God is More Than an Intelligent Designer
The problem with Intelligent Design is that it pictures God as one cause among others. This is not how classical theology pictures God.
Robin Parry is an evangelical writer and theologian whose books include The Biblical Cosmos: A Pilgrim’s Guide to the Weird and Wonderful World of the Bible, which is an excellent overview of ancient cosmology in the Bible, and how to understand it as a modern Christian.
The problem with Intelligent Design (ID) is its tendency to look for God (or simply a “designer”) in the gaps of scientific explanations. So-called irreducible complexity, for instance, is seen as evidence of this “designer” because science cannot (in principle, we are told) explain it in terms of natural processes. But if future science did actually explain any alleged instances of irreducible complexity, then such instances would cease to be evidence of the “designer.”
The problem here is that the “designer”—which almost every ID advocate thinks is the biblical God—is pictured as one being among others (albeit a more intelligent and powerful one) acting as a cause in the world in the same manner as other causes act in the world.
The reason that this is a problem, at least for Christians, is that classical theology does not picture God in this manner—as one cause or being among and alongside others. Rather, divine Being is of a fundamentally different kind from creaturely being, and divine causation acts at a different level altogether. God is the one who imparts be-ing to the whole of created reality and who enables all of the powers of causation within creation. So God was the explanation for the whole, but was not to be found in the gaps.
The explanations of the empirical sciences function at the level of secondary causation within the created order, and pay no attention to metaphysical questions of primary causation. As such, God does not feature in scientific explanations. This is unproblematic so long as scientists don’t imagine that reality can be encompassed within the realm of what science can explain—that road ends up collapsing in on itself. Treating some things in the world (but not others) as the result of God rather than of inner-creational causes is to mix up these different levels of explanation. Setting divine and creational causes up in opposition as some kind of zero sum game is unhelpful.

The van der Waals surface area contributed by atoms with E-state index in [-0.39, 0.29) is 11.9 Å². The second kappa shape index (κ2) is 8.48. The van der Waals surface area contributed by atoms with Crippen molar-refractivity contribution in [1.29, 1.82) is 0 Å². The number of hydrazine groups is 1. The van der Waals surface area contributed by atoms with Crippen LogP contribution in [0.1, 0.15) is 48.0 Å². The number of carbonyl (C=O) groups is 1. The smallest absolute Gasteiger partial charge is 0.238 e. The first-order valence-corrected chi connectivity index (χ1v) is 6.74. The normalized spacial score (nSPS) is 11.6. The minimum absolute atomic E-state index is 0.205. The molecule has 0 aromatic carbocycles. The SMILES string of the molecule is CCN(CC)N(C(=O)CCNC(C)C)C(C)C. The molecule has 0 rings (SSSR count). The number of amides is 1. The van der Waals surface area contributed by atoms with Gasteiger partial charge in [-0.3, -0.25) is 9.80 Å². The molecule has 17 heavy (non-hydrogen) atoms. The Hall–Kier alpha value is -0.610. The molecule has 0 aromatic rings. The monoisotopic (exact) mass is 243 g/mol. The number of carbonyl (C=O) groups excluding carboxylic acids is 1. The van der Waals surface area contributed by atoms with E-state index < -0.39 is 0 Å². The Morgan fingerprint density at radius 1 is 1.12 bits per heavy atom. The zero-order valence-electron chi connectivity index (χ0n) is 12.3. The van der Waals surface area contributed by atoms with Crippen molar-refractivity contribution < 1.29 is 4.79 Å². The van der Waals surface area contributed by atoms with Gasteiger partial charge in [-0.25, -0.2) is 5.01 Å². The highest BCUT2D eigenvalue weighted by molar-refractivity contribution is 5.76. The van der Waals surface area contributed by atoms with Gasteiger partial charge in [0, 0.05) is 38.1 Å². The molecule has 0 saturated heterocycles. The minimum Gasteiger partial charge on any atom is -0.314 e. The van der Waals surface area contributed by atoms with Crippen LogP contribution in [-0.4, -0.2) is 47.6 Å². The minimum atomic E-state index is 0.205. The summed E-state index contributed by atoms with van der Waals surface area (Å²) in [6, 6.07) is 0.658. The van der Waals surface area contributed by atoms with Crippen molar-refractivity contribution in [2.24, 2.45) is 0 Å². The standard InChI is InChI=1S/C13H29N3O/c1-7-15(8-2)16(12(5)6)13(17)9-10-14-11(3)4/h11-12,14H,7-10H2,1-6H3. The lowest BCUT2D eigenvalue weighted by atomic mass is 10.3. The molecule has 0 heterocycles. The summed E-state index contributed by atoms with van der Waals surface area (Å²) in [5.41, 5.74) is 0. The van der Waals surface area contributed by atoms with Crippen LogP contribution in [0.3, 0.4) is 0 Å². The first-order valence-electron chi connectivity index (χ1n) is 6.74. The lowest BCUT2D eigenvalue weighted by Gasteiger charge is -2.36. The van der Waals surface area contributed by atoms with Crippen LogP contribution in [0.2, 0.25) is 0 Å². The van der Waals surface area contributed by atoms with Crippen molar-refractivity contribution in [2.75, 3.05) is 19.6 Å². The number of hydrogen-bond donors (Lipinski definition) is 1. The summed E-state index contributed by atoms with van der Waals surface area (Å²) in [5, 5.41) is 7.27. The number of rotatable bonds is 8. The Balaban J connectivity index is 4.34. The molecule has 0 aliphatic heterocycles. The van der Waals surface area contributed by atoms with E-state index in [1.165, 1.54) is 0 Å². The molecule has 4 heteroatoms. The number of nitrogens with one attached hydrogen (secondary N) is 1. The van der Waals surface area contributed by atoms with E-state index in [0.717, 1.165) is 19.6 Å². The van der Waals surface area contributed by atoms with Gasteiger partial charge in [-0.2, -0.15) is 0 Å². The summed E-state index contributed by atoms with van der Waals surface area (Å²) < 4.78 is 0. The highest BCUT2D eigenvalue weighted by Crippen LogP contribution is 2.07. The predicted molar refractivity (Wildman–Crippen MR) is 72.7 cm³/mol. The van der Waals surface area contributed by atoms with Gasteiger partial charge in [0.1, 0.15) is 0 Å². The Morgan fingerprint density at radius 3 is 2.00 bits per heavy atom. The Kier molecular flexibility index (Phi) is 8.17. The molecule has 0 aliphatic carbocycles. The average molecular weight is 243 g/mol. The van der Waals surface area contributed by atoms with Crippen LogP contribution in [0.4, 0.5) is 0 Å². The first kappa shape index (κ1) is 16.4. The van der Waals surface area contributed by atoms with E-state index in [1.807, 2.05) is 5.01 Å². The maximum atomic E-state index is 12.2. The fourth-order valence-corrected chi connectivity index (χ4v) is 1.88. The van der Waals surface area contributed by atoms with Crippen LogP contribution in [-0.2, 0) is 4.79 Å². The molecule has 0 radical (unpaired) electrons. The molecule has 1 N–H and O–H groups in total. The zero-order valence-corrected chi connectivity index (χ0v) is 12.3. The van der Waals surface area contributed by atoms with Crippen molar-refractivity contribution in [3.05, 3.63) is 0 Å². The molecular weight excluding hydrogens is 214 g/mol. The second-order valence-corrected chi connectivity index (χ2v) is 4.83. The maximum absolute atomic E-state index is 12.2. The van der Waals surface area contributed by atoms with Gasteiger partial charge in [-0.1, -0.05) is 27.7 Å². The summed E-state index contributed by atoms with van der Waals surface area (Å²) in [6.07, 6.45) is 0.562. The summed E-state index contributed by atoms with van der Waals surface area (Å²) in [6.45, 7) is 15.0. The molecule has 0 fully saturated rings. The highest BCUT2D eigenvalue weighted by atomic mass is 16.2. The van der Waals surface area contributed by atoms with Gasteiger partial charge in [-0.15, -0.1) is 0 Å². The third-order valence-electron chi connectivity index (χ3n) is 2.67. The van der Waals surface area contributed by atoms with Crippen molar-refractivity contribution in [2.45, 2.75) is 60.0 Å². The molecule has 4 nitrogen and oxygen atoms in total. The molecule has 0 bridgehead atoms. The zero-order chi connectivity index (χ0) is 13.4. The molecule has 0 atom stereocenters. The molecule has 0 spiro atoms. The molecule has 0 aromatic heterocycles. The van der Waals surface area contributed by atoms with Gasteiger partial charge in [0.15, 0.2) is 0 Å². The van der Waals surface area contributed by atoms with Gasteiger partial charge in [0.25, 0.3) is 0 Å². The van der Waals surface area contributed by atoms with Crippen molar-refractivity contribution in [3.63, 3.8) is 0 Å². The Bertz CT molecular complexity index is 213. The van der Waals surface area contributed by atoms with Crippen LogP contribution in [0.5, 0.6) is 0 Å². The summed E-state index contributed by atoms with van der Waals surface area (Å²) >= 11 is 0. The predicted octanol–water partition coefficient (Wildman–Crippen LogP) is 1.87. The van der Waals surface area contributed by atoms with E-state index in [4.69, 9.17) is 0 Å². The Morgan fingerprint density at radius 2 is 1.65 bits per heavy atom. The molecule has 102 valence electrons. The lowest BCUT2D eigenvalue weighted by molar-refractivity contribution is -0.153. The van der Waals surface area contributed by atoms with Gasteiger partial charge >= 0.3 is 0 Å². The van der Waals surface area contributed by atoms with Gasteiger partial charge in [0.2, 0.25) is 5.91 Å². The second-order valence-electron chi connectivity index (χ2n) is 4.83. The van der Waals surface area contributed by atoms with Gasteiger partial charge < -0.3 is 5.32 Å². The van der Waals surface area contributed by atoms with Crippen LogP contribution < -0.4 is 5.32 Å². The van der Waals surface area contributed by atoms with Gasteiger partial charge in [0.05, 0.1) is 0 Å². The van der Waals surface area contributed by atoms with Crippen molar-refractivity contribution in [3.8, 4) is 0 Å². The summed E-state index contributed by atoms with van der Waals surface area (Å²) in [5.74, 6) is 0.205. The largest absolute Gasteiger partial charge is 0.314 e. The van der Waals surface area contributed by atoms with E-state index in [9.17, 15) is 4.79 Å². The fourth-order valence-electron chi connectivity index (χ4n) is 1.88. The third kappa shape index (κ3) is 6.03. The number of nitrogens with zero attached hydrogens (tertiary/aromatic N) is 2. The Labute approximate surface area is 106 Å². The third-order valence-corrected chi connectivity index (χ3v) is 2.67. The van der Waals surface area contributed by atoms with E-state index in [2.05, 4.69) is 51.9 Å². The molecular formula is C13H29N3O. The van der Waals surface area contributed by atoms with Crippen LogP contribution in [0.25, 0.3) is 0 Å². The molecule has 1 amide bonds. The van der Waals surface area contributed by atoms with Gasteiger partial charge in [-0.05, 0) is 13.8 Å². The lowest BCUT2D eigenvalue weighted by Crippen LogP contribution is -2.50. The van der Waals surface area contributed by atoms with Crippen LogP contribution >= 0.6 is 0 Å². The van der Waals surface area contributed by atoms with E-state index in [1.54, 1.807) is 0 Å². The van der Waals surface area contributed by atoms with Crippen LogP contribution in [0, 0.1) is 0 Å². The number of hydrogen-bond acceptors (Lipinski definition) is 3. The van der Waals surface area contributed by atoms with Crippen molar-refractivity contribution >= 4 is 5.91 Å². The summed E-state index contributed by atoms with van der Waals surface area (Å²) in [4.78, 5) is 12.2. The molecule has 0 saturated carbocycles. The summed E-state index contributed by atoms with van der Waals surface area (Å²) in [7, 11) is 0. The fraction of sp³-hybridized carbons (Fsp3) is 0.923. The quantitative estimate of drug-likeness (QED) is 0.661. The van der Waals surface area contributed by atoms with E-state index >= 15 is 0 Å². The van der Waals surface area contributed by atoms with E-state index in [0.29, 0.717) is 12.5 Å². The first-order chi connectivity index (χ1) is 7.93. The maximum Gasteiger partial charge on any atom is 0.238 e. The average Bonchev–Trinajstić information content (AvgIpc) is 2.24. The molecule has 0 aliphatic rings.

Furthermore, the most that ID could ever demonstrate is that certain things in the world (but not the the world as a whole) were designed by a very intelligent (though not omni-intelligent) and powerful (though not all-powerful) being (or groups of beings). But such a being is more like an archangel than God. And of such a being we may still ask, “Who designed it?” for it would certainly not be the kind of thing that could explain its own existence. This intelligent designer would be as infinitely removed from God as a flea.
I am not for one moment suggesting that those who believe in God should not look at complex systems within creation and marvel at how they manifest God’s goodness and power—after all, such complex systems live and move and have their being in God, manifesting the Divine Logos—but that is a very different issue from seeking to find them as evidence of direct divine intervention. There be dragons!
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